Using Skype as a Community Media Production Tool

Wednesday, March 30th, 2005

After what seems like no time at all since this year’s third years submitted their dissertations (and I’ve still got to mark them!) the new term starts the whole process again with the second years. Once again, they will all head off for their summer holidays vowing to come back with at least the first draft done and, once again, things just won’t work out that way…

I actually like this stage of the process. Talking in-depth to five or six students for an hour or so, and then maybe continuing the conversations over coffee, are a great way of getting to know people who up until now have just been faces in the crowd, and with only a few exceptions it’s at this point that they really get turned on to the idea of investigating something in depth. In fact, I enjoy it so much I go way over the allotted (and paid-for) time but as I reason, if I weren’t doing that I’d just be sat at home watching daytime TV, so what the hell? (Of course, I’d rather get paid for the time it takes rather than the nominal time it’s allowed to take, which works out at about 10 minutes per student).

Anyway, I’m searching around for materials and ideas that could help them in either picking a subject (always tricky) or in carrying out their research. We call the dissertation a ‘research project’ and I encourage them to treat it more like a long article than an academic thesis. The last couple of years have produced some excellent results – I must post them as PDFs one day, or get them to.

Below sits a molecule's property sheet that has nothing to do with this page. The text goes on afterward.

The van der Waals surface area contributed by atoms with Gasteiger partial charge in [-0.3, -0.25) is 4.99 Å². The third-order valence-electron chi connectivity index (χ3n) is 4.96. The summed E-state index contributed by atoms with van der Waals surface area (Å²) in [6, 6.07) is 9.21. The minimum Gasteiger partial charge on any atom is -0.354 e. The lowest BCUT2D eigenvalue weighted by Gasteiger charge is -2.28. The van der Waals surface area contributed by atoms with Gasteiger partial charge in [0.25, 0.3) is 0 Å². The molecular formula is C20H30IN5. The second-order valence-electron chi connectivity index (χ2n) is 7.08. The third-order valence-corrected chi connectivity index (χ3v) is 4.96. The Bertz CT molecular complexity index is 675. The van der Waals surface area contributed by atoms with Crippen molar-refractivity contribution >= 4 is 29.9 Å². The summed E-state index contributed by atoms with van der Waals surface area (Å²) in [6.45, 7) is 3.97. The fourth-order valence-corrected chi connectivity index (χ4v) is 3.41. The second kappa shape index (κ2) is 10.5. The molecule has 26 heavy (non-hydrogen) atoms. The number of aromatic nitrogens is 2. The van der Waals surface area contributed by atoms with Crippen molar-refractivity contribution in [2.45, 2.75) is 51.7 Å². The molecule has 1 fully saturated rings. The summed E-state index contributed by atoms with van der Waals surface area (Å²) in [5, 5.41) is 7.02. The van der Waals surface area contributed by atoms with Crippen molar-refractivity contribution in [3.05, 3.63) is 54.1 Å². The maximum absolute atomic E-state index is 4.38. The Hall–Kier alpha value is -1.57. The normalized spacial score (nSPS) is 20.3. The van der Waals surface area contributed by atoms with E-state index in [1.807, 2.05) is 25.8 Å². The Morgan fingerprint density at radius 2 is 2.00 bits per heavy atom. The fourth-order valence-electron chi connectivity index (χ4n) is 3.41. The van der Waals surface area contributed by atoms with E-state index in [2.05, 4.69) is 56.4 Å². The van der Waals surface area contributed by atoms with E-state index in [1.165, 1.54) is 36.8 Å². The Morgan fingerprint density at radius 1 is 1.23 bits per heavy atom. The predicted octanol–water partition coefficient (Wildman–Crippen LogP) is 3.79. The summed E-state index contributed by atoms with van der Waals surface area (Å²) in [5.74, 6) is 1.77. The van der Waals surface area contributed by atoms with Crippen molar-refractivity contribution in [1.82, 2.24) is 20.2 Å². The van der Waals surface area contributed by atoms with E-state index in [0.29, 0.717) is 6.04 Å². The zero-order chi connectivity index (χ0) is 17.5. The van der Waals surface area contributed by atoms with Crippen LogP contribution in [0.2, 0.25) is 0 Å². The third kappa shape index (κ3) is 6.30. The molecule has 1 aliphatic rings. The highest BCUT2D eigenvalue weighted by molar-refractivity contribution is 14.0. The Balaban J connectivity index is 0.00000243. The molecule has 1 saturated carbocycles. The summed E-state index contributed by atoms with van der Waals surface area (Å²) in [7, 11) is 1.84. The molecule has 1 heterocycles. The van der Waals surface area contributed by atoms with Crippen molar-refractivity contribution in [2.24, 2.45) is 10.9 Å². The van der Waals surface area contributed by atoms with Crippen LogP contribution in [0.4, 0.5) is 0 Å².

Anyway, I thought this link might be of interest to anyone involved in this process, or in media production. It’s an idea about using Skype to conduct telephone interviews and record them to disk. Quite a lot of my students use minidiscs or (increasingly) iPods to record interviews (and good old tape recorders are still around) but they require direct, face to face, access. But what if the person you want to interview is in another country, or even in the same one but not exactly within easy travelling distance? This solution might just be worth trying.

Using Skype as a Community Media Production Tool: “Skype was created as a no-cost long-distance phone service. It does that very well. What it also allows you to do, if you’re just a little technically-minded and have a homebrew gene or two, is to record your Skype phone conversation, with the other person’s permission, to an audio file on a second computer. Once you’ve recorded the audio, you can edit out the uhms, ahs and pauses, compress the audio and then place it on the web for public consumption.” Full article

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